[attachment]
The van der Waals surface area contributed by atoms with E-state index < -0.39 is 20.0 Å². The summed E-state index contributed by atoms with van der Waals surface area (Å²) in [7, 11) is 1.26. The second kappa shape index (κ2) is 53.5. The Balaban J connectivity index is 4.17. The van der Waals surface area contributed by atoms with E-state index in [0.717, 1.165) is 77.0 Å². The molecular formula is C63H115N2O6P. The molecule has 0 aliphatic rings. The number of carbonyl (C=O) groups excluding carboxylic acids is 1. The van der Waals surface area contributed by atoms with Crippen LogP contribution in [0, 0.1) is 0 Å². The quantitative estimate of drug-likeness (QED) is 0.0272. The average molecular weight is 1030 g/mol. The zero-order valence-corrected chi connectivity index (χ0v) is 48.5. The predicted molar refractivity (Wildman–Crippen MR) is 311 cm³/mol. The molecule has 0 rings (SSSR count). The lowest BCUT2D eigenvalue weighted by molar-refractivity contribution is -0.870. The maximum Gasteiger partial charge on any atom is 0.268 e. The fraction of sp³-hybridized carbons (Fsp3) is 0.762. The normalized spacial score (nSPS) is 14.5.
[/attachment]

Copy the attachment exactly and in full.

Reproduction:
The van der Waals surface area contributed by atoms with E-state index < -0.39 is 20.0 Å². The summed E-state index contributed by atoms with van der Waals surface area (Å²) in [7, 11) is 1.26. The second kappa shape index (κ2) is 53.5. The Balaban J connectivity index is 4.17. The van der Waals surface area contributed by atoms with E-state index in [0.717, 1.165) is 77.0 Å². The molecular formula is C63H115N2O6P. The molecule has 0 aliphatic rings. The number of carbonyl (C=O) groups excluding carboxylic acids is 1. The van der Waals surface area contributed by atoms with Crippen LogP contribution in [0, 0.1) is 0 Å². The quantitative estimate of drug-likeness (QED) is 0.0272. The average molecular weight is 1030 g/mol. The zero-order valence-corrected chi connectivity index (χ0v) is 48.5. The predicted molar refractivity (Wildman–Crippen MR) is 311 cm³/mol. The molecule has 0 rings (SSSR count). The lowest BCUT2D eigenvalue weighted by molar-refractivity contribution is -0.870. The maximum Gasteiger partial charge on any atom is 0.268 e. The fraction of sp³-hybridized carbons (Fsp3) is 0.762. The normalized spacial score (nSPS) is 14.5.